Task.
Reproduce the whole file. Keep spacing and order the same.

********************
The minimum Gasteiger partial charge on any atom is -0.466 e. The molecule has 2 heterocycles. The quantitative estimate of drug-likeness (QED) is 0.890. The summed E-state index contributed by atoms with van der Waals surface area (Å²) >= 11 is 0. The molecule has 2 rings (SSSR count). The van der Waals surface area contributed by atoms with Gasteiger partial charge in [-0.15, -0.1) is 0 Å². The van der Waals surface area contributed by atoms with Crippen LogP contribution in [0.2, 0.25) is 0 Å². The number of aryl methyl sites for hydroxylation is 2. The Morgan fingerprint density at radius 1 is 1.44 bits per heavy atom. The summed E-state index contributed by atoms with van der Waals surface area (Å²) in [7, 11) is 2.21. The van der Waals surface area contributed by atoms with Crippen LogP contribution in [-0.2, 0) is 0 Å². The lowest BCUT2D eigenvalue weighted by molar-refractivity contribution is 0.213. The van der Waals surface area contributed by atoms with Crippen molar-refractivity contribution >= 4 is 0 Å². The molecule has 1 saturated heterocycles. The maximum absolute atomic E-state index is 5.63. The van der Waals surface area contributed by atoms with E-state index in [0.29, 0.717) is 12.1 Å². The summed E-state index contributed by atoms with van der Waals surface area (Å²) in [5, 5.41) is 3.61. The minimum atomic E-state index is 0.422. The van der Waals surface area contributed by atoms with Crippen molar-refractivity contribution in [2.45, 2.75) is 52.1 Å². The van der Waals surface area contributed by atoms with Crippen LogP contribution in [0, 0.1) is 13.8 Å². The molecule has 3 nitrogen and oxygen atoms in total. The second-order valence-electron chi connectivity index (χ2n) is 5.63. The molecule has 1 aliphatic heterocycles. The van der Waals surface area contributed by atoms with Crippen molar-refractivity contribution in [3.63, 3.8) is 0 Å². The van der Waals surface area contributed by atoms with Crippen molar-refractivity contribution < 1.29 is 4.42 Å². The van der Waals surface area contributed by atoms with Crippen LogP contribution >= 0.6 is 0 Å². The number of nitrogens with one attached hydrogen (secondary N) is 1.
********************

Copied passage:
The minimum Gasteiger partial charge on any atom is -0.466 e. The molecule has 2 heterocycles. The quantitative estimate of drug-likeness (QED) is 0.890. The summed E-state index contributed by atoms with van der Waals surface area (Å²) >= 11 is 0. The molecule has 2 rings (SSSR count). The van der Waals surface area contributed by atoms with Gasteiger partial charge in [-0.15, -0.1) is 0 Å². The van der Waals surface area contributed by atoms with Crippen LogP contribution in [0.2, 0.25) is 0 Å². The number of aryl methyl sites for hydroxylation is 2. The Morgan fingerprint density at radius 1 is 1.44 bits per heavy atom. The summed E-state index contributed by atoms with van der Waals surface area (Å²) in [7, 11) is 2.21. The van der Waals surface area contributed by atoms with Crippen LogP contribution in [-0.2, 0) is 0 Å². The lowest BCUT2D eigenvalue weighted by molar-refractivity contribution is 0.213. The van der Waals surface area contributed by atoms with Crippen molar-refractivity contribution >= 4 is 0 Å². The molecule has 1 saturated heterocycles. The maximum absolute atomic E-state index is 5.63. The van der Waals surface area contributed by atoms with E-state index in [0.29, 0.717) is 12.1 Å². The summed E-state index contributed by atoms with van der Waals surface area (Å²) in [5, 5.41) is 3.61. The minimum atomic E-state index is 0.422. The van der Waals surface area contributed by atoms with Crippen molar-refractivity contribution in [2.45, 2.75) is 52.1 Å². The van der Waals surface area contributed by atoms with Crippen LogP contribution in [0, 0.1) is 13.8 Å². The molecule has 3 nitrogen and oxygen atoms in total. The second-order valence-electron chi connectivity index (χ2n) is 5.63. The molecule has 1 aliphatic heterocycles. The van der Waals surface area contributed by atoms with Crippen molar-refractivity contribution in [3.63, 3.8) is 0 Å². The van der Waals surface area contributed by atoms with Crippen molar-refractivity contribution < 1.29 is 4.42 Å². The van der Waals surface area contributed by atoms with Crippen LogP contribution >= 0.6 is 0 Å². The number of nitrogens with one attached hydrogen (secondary N) is 1.